Isn’t it fascinating to browse through cities and look at places from your own PC! Most of us let ourselves wander through the Google Earth to spectate the picturesque beauty of our own planet. Google Earth has placed a virtual globe in our desktop with some basic mapping and 3D tools. It is a fantastic way to waste hours of your time, virtually visiting the places you’ve always wanted to visit and seeing if you can spot anyone you know in your neck of the woods.
Good news is! They have added new features that feel both exciting, and long overdue at the same time. Good news is, Google Earth is no longer a standalone app for desktop and mobile users, and can be accessed right from a browser. The project was relaunched at the end of last month and thanks to help from NASA and other research institutions, not only can you travel to anywhere you want in the world, you can also see how the world has changed over the years.
There are, of course, a lot of new things you can do with Google Earth that will give even the most experienced virtual tourist something fresh to explore. The first change you’ll notice is the home page. No matter what machine you choose to open Google Earth on, you’ll be presented a menu offering a series of icons: A ship’s wheel, a die, a familiar highlight tag and a share symbol. The last two are somewhat self-explanatory, but it’s the first two where most of the fun stuff is.
The ship’s wheel leads you to a section called “Voyager.” As that name suggests, this is all about discovery. Google Earth has kinda always been about finding and investigating, but Voyager is about enabling that encouraging that with curated content. Yes, even Google Earth isn’t immune to the current trend for “stories,” or in this case, curated tales from around the world. These stories are essentially themed journeys around the planet peppered with rich media such as 360 videos, and Street View.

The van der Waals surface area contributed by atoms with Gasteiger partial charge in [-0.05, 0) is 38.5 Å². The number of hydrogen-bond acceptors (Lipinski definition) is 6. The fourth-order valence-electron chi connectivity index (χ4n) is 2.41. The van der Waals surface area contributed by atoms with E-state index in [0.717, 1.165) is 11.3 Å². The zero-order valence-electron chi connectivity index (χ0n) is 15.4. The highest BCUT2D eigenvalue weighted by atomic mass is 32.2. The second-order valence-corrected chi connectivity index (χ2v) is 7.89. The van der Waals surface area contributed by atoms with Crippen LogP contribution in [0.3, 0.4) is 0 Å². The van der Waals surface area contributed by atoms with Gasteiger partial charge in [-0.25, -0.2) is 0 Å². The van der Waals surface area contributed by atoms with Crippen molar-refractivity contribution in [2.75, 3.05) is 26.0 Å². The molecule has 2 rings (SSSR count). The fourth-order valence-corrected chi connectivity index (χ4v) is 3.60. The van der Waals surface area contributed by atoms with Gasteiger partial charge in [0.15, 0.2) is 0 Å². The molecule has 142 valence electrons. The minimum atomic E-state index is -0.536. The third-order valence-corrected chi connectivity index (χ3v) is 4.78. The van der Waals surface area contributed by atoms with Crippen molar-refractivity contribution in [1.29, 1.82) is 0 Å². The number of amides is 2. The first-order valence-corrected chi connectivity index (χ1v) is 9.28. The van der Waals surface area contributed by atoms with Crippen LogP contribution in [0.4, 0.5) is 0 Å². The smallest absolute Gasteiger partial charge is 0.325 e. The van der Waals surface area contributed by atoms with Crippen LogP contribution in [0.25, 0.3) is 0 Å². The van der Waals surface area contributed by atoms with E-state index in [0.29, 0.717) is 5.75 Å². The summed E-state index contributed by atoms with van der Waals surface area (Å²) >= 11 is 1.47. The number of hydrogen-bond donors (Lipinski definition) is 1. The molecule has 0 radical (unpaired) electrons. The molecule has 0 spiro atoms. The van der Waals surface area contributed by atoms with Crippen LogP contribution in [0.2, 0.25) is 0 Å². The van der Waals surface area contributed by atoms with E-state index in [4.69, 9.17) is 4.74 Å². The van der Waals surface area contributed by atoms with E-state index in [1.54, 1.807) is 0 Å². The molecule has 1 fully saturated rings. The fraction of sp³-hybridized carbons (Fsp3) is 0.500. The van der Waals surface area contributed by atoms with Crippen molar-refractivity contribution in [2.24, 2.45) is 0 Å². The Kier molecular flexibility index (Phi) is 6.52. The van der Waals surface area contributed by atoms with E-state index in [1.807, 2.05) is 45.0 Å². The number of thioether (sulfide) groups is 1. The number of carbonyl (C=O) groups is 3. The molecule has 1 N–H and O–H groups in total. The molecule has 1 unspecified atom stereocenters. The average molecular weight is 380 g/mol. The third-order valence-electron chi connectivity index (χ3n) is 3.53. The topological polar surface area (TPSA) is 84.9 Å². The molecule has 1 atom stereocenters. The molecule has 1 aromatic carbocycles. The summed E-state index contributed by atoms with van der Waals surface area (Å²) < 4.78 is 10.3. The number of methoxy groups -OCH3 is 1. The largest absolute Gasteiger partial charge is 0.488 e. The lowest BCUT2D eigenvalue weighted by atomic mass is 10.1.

Google partnered with DigitalGlobe and BBC at launch to provide more detailed stories. But they’ll keep updating with new and increasingly more curious adventures regularly. Each “voyage” is usually about ten “locations” long, complete with swooping transition around the planet as you progress to the next spot.
Two other features that come along with Voyager, are “Itineraries” that guides you through the city of interest and the option to send a virtual postcard from one of these locations. The postcard feature is unique to mobile only. A postcard is basically sending an image of a landmark from anywhere on the itinerary. Handy for showing people where to meet perhaps, or sharing a memory with family from a long-forgotten vacation.
Now the question arises, what if you are done exploring every place and corner of the globe? Well, if that happens to you ever then try out the “I’m feeling lucky” feature (represented by the die icon). Google has been serving up random webpages with via this button since as long as most of us can remember. Google Earth’s version is pretty much the same. Click the die, and you’ll be digitally transported to a far-flung corner of the globe. These locations will be identified as ‘Knowledge cards’.
So, far Google has identified about 20,000 locations using its Knowledge Graph to serve up the info on “Knowledge Cards.” Much like stories, these locations will also be continually refreshed, so expect the number of random places to increase with time. It’s also possibly the best generator for spontaneous vacations we can think of. Especially if the location it takes you to doesn’t initially convince you, simply click the paper plane icon on the Knowledge Card, and you’ll be whisked off somewhere nearby with more info on that location as well.
Google Earth has always been a great place to quench your wanderlust. Right now, you can’t add your own stories, but you can be sure those types of features will be coming soon enough. There are, of course, a few things that the new Google Earth is not. And one of those is VR-friendly.
For now, though, Google Earth is growing beyond its position as a desktop curiosity, research tool and data hive, and into the world of original content, discovery and education. The fact that it now lives within your browser is no small thing. It’s Chrome only for now, but Google did say that the base technology will soon be fully supported across all four main browsers, at which point you can use Google Earth for web on whatever tickles your fancy.
On mobile you’ll still need to use a dedicated app, but you probably would prefer that anyway. And if you’re worried that the move to a browser tab might mean compromises, don’t be. Google claims about 90-percent of the codebase is the same, no matter how you choose to access it.